Back in Abuja in the later years, Sabbene Illo’s house would later become my preferred last port of call during my traditional Sallah greetings rounds to the houses of senior family members residing in the city. And it was deliberately designed to be so, just so that I could have enough time to enjoy his interesting company, as I would then typically not have to be in any rush to leave him to head elsewhere.
Sabbene Illo was his usual funny self even on his sick bed, as he continued to view life from the positive side in spite of the obvious pains he must have been going through. He would often speak fondly about his late daughter and niece of mine, Aisha, reminding me how nice and friendly she must have been in her lifetime, as many of her friends were still calling and visiting him at the hospital to check on his health.
I remember asking him during one of my visits to him at the hospital why he had to bother himself by leaving his sickbed in the Apo area to visit our brother, Faruku’s house all the way in Gwarimpa, following a fire incident that razed it down. Sabbene Illo took a long look at me and replied, “Abdullahi, ai in irin wannan abu ya samu d’an uwanka, dole ka yi kokari ka je ka jajanta mi shi” (Abdullahi, when this kind of tragedy happens to your own relation, it’s mandatory that you do all within your powers to go over and commiserate with him). He wouldn’t listen to my protestations to the effect that he didn’t have to do that becase we all knew about his present health condition.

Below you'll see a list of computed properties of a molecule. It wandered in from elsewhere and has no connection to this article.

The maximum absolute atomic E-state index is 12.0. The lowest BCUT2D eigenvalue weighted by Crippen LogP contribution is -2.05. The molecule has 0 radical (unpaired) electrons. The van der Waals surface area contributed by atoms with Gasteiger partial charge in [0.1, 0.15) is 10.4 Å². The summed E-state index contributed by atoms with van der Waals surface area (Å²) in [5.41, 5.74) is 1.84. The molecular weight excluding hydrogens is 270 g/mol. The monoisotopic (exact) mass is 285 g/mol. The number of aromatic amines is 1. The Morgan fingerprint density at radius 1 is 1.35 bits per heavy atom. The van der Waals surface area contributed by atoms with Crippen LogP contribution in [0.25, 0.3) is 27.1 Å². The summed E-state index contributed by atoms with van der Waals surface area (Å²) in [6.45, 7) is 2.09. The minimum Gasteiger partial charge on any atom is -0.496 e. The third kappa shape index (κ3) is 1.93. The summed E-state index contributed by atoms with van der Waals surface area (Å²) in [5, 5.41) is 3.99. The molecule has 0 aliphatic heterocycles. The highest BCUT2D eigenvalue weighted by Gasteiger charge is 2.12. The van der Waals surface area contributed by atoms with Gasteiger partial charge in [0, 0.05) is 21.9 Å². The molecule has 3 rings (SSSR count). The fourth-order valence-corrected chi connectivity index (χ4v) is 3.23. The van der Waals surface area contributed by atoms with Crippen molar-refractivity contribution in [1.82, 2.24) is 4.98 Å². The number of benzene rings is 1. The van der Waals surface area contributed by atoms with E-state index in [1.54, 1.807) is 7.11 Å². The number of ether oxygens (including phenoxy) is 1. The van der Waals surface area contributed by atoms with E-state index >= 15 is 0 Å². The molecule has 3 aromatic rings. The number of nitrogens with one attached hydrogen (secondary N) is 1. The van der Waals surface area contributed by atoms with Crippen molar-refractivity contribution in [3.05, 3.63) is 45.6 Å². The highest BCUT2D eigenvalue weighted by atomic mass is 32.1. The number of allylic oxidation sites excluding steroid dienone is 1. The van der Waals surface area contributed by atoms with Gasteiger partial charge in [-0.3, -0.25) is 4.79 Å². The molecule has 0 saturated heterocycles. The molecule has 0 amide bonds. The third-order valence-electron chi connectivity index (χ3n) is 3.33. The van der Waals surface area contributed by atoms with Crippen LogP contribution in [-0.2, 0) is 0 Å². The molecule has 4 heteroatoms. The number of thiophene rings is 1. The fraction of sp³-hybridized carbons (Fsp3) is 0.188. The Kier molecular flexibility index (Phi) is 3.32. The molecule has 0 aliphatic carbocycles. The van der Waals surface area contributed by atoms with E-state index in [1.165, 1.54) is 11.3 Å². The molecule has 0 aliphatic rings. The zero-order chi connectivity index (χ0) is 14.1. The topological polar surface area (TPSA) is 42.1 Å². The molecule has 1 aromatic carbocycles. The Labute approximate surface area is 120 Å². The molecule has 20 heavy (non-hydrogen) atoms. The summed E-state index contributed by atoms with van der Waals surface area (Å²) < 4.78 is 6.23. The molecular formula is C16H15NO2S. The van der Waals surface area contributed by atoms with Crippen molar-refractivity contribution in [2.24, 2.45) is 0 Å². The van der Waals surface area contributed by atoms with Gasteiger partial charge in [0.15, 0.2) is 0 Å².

When he finally left Abuja to relocate to Birnin Kebbi, I remember calling him to greet him one day, following which I then asked, “Sabbene, now that you have relocated back home, yanzu ga hannun wa ka bar mu ke nan a nan garin, and who will be our new Magajin Rafin Gwarinpa”? (Sir, now that you have relocated back home, in whose hands have you now left in this city, and who will be our new family head in the Gwarimpa axis?).
He gave out that familiar big laugh of his and replied, “na bar ku ga hannun Allah da kuma iyalanku, Abdullahi. Sannan, maganar Magajin Rafi kuma, ai k’ane na Faruku na nan, kuma ka san ni ma Gwarimpa na same shi”. (I am leaving you in the hand and care of the Almighty, and that of your respective families, Abdullahi. And on the issue of the family head, my younger brother, Faruku, is there, and you know that I met him there in Gwarimpa).
Inna Lillahi wa Inna Ilaihir Raji’un! Sabbene Illo has now finally not only left those of us residing here in Abuja and the numerous other family members living in Birnin Kebbi, but he has indeed left the entire world for good, following the inevitable conclusion of his appointed sujourn on earth, like all fellow mortals before and after him.
And to borrow the following words from the tribute paid to him by a niece of mine, Asma’u Faruk Usman:
“We have lost yet another strong pillar in the family, for indeed He gives and takes when He pleases. May Allah SWT forgive your shortcomings and grant you Jannatul Firdausi Baba (Sabbene) Illo. Allah Ya sa mutuwa ta zame ma ka hutu. Allah Ya sanyaya makwancinka, Ameen”.
– Abdullahi Usman
(Tuesday, June 14, 2022)